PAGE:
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A systematic review and meta-analysis of longitudinal cohort studies comparing mental health before versus during the COVID-19 pandemic in 2020

General Information

Title
A systematic review and meta-analysis of longitudinal cohort studies comparing mental health before versus during the COVID-19 pandemic in 2020
Author
Eric Robinson, Angelina R. Sutin, Michael Daly and Andrew Jones
Publication Type
Journal paper
Outlet
Journal of Affective Disorders
Year
2022
Abstract
Background

Increases in mental health problems have been observed in some studies during the COVID-19 pandemic. It is unclear whether changes have been large and experienced by most population sub-groups, persisted over time or been symptom specific.

Methods

We systematically reviewed and meta-analysed longitudinal cohort studies that examined changes in mental health among the same group of participants before and during the pandemic (PROSPERO: CRD42021231256). Searches for published and unpublished studies were conducted in January 2021. Changes in mental health (standardised mean change; SMC) were examined using meta-analyses.

Findings

Sixty-five studies were included. There was an overall increase in mental health symptoms that was most pronounced during March-April 2020 (SMC = .102 [95% CI: .026 to .192], p = 0.03) before significantly declining over time (May-July SMC = .067 [95% CI: -.022 to .157], p = .141). Compared to measures of anxiety (SMC = 0.13, p = 0.02) and general mental health (SMC = -.03, p = 0.65), increases in depression and mood disorder symptoms tended to be larger (SMC = 0.22, p < .001) and reductions over time appeared less pronounced. Increased mental health symptoms were observed across most population subgroups examined but there was no evidence of any change in symptoms among samples with a pre-existing mental health condition.

Interpretation

There was a small increase in mental health symptoms soon after the outbreak of the COVID-19 pandemic that decreased and was comparable to pre-pandemic levels by mid-2020 among most population sub-groups and symptom types.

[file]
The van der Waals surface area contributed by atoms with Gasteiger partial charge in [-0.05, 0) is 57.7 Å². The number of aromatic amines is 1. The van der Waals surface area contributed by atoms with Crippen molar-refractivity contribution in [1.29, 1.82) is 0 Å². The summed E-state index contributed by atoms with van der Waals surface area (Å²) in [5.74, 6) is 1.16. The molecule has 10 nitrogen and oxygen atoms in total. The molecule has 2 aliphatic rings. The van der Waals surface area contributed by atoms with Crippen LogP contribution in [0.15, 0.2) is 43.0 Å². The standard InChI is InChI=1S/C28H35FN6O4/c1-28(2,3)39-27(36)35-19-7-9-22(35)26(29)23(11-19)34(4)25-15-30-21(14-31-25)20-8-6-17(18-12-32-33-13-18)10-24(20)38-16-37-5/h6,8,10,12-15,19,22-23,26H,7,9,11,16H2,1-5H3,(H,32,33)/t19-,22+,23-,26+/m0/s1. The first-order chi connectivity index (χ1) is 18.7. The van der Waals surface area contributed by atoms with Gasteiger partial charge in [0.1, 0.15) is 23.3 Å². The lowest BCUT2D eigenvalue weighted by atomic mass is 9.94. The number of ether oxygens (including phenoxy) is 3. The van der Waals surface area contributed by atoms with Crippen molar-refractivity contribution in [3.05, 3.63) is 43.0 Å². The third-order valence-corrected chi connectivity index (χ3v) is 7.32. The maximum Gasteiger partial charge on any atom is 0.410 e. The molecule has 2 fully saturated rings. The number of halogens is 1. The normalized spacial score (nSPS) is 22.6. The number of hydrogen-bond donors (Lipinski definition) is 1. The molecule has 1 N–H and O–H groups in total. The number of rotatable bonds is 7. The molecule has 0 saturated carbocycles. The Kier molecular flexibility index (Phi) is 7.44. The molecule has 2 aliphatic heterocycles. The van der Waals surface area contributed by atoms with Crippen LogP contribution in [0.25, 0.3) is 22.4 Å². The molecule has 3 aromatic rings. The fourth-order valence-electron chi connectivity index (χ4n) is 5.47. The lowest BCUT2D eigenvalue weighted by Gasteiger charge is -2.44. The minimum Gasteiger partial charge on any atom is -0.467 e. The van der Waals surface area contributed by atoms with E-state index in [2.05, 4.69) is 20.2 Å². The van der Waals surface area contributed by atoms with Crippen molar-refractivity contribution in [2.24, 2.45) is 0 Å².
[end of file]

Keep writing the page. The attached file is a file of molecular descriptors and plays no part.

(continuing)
Funding N/A

Evidence before this study

There have been reported increases in mental health problems during the outbreak of the COVID-19 pandemic. However, it is unclear whether changes in mental health problems have been symptom specific, how changes have differed across populations and whether increased mental health problems have persisted over time. We systematically reviewed and meta-analysed longitudinal cohort studies that examined mental health among the same participants prior to and during the pandemic in 2020. This approach allowed us to quantify the mental health burden associated with the outbreak of the pandemic and how it has changed over time. We searched Pubmed, SCOPUS, Web of Science and PsychInfo from January 2020 to January 11, 2021 and identified eligible unpublished articles available on pre-print servers.

Added value of this study

We identified 65 eligible articles that reported 201 comparisons of mental health pre vs. post pandemic outbreak. Meta-analysis indicated that longitudinal cohort studies that examined mental health prior to and during the COVID-19 pandemic in 2020 showed a significant but statistically small increase in mental health symptoms. The overall increase in mental health symptoms was most pronounced during the early stages of the pandemic (March-April), before decreasing and being generally comparable to pre-pandemic levels by mid-2020.

Compared to anxiety and general measures of mental health functioning, increases tended to be larger in depressive symptoms and although statistically small, remained elevated past the early stages of the pandemic. Increases in mental health symptoms were observed across most population sub-groups, but there was no evidence of a change in mental health symptoms among samples of participants with a pre-existing mental health condition.

Implications of all the available evidence

Findings confirm that the initial outbreak of the pandemic was associated with a significant but statistically small increase in mental health symptoms. Given that small effects may have meaningful cumulative consequences at the population level, there is a need for continued mental health provision and monitoring particularly during periods of the pandemic when infection rates and deaths are high. Further into the pandemic, mental health problems decreased significantly, which indicated recovery and resilience in overall mental health. Contrary to predictions made early in the pandemic, there was also no evidence of a worsening of mental health symptoms among samples of participants with a pre-existing mental health condition. Overall the results of the present analyses suggest that the pandemic may not have caused an unprecedented and long lasting mental health crisis, instead there appears to have been resilience in mental health.